You'll need to have confidence in the players you sign, though – while Ultimate Pro Baseball GM does simulate each game, it does so entirely on the virtues of the players' capabilities. All you can do as the General Manager is watch from your luxury suite and hope to deliver on those lofty promises you made the team's owner at the beginning of the season.

5 Super Mega Baseball 3 (2020)

Don't let the cartoony characters and silly names fool you – Super Mega Baseball is a treat to play, particularly in its third incarnation. The franchise prides itself on being deep yet accessible, with reasonably simple controls that allow for as much or as little help as you want on the field. The online leagues allow users to create their own memorable seasons against their friends or against total strangers, and the single-player Ego system lets you set precisely the level of difficulty that's right for you.

The default fictional rosters and team names range from the awesome (Nemesis) to the cringeworthy (Sirloins). That said, the teams are fully customizable so go ahead and create your dream team. The fact that Super Mega Baseball League's rosters feature male and female players together is the icing on the cake.

4 MVP Baseball 2005 (2005)

Considered the best entry in the extinct MVP Baseball series, this Gamecube title was everything you could have wanted in an officially-licensed title. Users had access to full seasons or one-off exhibition games, as well as an owner mode. Better still, there was plenty of customization available, including retro uniforms.

On the field, the game's standout feature was its "Hitter's Eye" mechanic, whereby when the user was at-bat the ball would glow a specific color in the pitcher's hand, indicating what type of pitch they were about to throw. Hilariously, the user could also argue just about any call made by the umpire. Little touches like that make MVP Baseball sorely missed, but it could be argued that MVP walked so MLB The Show could run.

3 Astonishing Baseball 2020 (2020)

Baseball is universal, and a game doesn't need a Major League license to be great. For proof, look no further than the Astonishing Baseball series. While it has all the bookkeeping emblematic of the sports management genre, AB puts a greater emphasis on player development. The result is a delightful treat for players who love emergent narratives. Player personalities and traits are just as important as their on-field stats, and users will need to carefully decide how best to develop each member of their team.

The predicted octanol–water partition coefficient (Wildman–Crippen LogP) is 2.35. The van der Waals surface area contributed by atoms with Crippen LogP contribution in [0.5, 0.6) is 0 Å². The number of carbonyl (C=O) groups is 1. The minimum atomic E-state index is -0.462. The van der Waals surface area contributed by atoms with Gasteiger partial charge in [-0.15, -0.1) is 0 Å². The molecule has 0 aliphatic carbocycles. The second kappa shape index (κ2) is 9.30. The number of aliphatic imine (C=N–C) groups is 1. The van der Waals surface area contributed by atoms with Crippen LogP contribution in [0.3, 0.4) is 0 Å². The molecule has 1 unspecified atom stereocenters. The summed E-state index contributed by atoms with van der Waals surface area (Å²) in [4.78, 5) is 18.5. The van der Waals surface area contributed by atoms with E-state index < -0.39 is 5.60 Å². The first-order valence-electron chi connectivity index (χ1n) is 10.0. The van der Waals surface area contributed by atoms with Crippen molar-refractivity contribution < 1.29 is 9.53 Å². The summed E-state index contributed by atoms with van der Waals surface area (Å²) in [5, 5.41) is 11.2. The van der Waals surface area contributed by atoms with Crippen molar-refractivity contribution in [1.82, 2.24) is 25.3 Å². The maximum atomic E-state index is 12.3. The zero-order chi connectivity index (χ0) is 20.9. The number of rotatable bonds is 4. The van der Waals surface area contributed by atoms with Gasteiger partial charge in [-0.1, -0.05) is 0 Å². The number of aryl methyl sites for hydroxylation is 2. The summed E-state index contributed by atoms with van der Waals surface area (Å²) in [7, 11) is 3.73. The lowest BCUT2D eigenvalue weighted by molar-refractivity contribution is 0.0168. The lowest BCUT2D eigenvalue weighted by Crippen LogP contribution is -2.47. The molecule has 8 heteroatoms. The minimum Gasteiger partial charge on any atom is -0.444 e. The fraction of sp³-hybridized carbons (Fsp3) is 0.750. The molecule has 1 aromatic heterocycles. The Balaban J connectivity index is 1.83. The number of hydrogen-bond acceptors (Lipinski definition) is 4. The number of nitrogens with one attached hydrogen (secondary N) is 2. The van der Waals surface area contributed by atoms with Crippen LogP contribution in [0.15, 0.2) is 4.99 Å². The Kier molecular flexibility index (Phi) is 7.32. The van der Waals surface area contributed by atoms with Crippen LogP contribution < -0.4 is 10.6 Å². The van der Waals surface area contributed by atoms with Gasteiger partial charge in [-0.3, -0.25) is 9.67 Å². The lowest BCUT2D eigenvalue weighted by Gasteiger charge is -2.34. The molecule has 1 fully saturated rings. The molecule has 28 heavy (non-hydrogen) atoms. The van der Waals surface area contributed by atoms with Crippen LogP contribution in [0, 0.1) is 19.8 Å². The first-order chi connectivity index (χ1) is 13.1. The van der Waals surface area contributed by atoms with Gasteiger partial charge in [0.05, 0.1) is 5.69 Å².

The fictional setting and infinite possibilities allow for plenty of replayability. If you're the kind of sports fan who is just as interested in locker-room drama and players' charitable causes as you are in the current league standings, Astonishing Baseball might be the game for you.

2 MLB The Show 21 (2021)

MLB The Show has been around for fifteen years as Major League Baseball's flagship video game – longer if you count its previous life as the simply-titled MLB series. There will inevitably be countless arguments over which of the franchise's annual titles is actually the best, but running with the premise that every additional entry will bring something new to the table we can say that the most recent version ultimately has the most to offer.

Like its predecessors, MLB The Show 21 has all the Major League's real-world teams, players, and ballparks and permits the user to trade and re-sign them to their hearts content. If you're of a particularly creative bent, the latest MLB The Show allows you to build your own ballpark – a feature not often seen in baseball games but with tons of potential.

1 Out of the Park Baseball 2022 (2021)

Out of the Park Baseball may not be the best-looking game out there. It might not be the most action-packed. It is, however, without question the most in-depth baseball simulator ever created. Taking the helm as manager, GM or both, the user gains full control over the minutiae of running a team and unlike lots of other management sims even has a hand in on-field play by making coaching decisions. WIth real-world stats and limitless customization, Out of the Park is quite simply a stats nerd's dream game, doubly so if they're also a baseball fan.

Just please, please, please – devs, if you're reading this, don't turn the Perfect Game cards into NFTs. You've already got the best baseball video game of all time.